Baking is the collision of precision and accident. I think that's why I love it so much. I feel the same way about myself. I'm full of opportunity, but I never seemed to have gotten it right. And that's okay. I'm learning to be okay with that.
The small bumps on the tops of the macarons make me smile. I've got a few, too. And I think about the beauty of these imperfections and the small cherry moles that creep on my arm and the crooked teeth of our dogs and I love these small details that make them so much more worth savoring.
I've never made macarons before. I wasn't scared, but I was unsure. My best friend got me a kit maybe four years ago and it sat, unused. I used to be afraid of failure, so I think that's why I never opened it. But when Silpat asked me to use their mats to try again, I held off until I had the time. I thought it would take hours, maybe a day even. But it took maybe 60 minutes from start to finish. And they were perfect in their airy way, brittle and fragile and broken around the edges. It made it so much more worth savoring that way.
- 1 cup confectioner's sugar
- 1 cup fine-ground almond meal
- 3 egg whites, room temperature
- 1 lemon wedge
- Pinch of salt
- 1/4 cup white sugar
- Extracts and dye of your choice (see notes)
- Prepare a 13"x18" cookie sheet with your Silpat Macaron Mat or parchment paper
- Sift together confectioner's sugar and almond meal 4 times until well aerated
- In the bowl of a stand mixer, rub your lemon wedge on the inside
- Whisk eggs on high until peaks begin to poke up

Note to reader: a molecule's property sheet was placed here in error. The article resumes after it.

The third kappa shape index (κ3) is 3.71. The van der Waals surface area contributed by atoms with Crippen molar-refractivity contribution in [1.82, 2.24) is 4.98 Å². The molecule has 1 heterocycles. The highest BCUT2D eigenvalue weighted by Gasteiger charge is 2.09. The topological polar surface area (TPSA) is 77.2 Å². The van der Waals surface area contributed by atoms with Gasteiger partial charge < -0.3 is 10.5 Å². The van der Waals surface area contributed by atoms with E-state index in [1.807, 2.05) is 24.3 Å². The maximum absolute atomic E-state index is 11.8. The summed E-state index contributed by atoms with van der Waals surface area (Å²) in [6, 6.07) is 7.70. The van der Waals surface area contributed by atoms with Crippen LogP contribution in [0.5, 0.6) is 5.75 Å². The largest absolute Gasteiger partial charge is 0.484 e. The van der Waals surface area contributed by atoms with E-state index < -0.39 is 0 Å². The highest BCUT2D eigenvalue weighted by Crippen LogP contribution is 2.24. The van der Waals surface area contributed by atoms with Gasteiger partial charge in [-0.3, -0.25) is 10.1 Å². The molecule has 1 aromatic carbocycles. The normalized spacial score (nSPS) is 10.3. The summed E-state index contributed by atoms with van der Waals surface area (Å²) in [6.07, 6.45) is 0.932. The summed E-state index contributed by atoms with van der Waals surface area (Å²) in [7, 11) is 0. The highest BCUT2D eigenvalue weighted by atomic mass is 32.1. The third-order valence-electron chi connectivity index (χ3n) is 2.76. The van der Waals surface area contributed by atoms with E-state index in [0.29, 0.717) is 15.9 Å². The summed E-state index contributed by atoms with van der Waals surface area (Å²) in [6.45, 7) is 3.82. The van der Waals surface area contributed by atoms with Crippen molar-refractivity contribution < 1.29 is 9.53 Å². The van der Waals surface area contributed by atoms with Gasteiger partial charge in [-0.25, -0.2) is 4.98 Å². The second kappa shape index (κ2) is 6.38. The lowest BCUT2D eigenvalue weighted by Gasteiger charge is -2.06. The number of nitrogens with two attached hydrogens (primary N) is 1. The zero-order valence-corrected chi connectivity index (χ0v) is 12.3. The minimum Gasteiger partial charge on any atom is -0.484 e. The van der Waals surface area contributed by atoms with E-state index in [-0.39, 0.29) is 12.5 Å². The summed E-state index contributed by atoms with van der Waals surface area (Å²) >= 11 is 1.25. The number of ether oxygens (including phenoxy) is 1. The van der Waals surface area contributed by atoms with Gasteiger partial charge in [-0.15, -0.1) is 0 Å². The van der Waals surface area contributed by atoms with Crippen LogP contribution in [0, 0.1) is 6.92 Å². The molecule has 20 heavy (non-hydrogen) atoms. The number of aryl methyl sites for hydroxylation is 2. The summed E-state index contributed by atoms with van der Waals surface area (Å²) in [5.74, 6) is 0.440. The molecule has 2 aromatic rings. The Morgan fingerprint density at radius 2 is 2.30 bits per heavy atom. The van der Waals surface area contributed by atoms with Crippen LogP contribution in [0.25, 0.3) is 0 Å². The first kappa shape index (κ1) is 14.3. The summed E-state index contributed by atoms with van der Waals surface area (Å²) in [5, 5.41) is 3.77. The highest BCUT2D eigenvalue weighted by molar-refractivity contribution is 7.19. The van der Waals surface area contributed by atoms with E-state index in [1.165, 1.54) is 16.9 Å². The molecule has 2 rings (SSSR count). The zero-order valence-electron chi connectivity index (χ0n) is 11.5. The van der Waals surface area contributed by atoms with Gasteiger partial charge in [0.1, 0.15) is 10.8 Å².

- Add salt and sugar and mix until stiff peaks form
- Add extracts and dye, mix for 15 or so seconds until fully incorporated
- Using a rubber spatula, fold meringue into dry mixture (make sure to be gentle so not to deflate the mixture more than you have to)
- Transfer batter to a piping bag and pipe into center of the circles (if using macaron mat). Keep bag straight up and apply an even amount of pressure. Leave about a centimeter perimeter, as batter will expand as it settles and as it bakes
- Allow batter to rest for 30 minutes at room temperature
- Preheat oven to 300*F
- Bake for 25 minutes, opening at the 15 minute mark to release a little steam and to check on edges
- When done, tops will be hard and a little glossy and bottoms will have a crust
- Let rest on mats before transferring for a couple minutes
- Allow to cool completely before assembling with your filling (see notes)
- Extract and dye amounts will vary a lot based on the potency of both products. I used 2 teaspoons of vanilla extract for one batch below, and a 1 teaspoon of lemon extract. Play around a bit, but be on the conservative side if you're nervous! I've also read that gel dyes incorporate better, so I opted for that in the batches below.
- For my filling, as you can see from my photos, I used a very simple buttercream made with 1:1:8 ratio of shortening, softened butter, and confectioner's sugar (this made enough for 2 batches with some to spare!), and then a little salt, extract, and a touch of milk to thin it out
- I think these macarons were a great size for guests or an event, but for me, I also eyeballed them and made smaller ones (about half the size) with some extra batter we had and they were wonderful, too. This recipe is very versatile, but just cut the baking time down a couple minutes for smaller ones!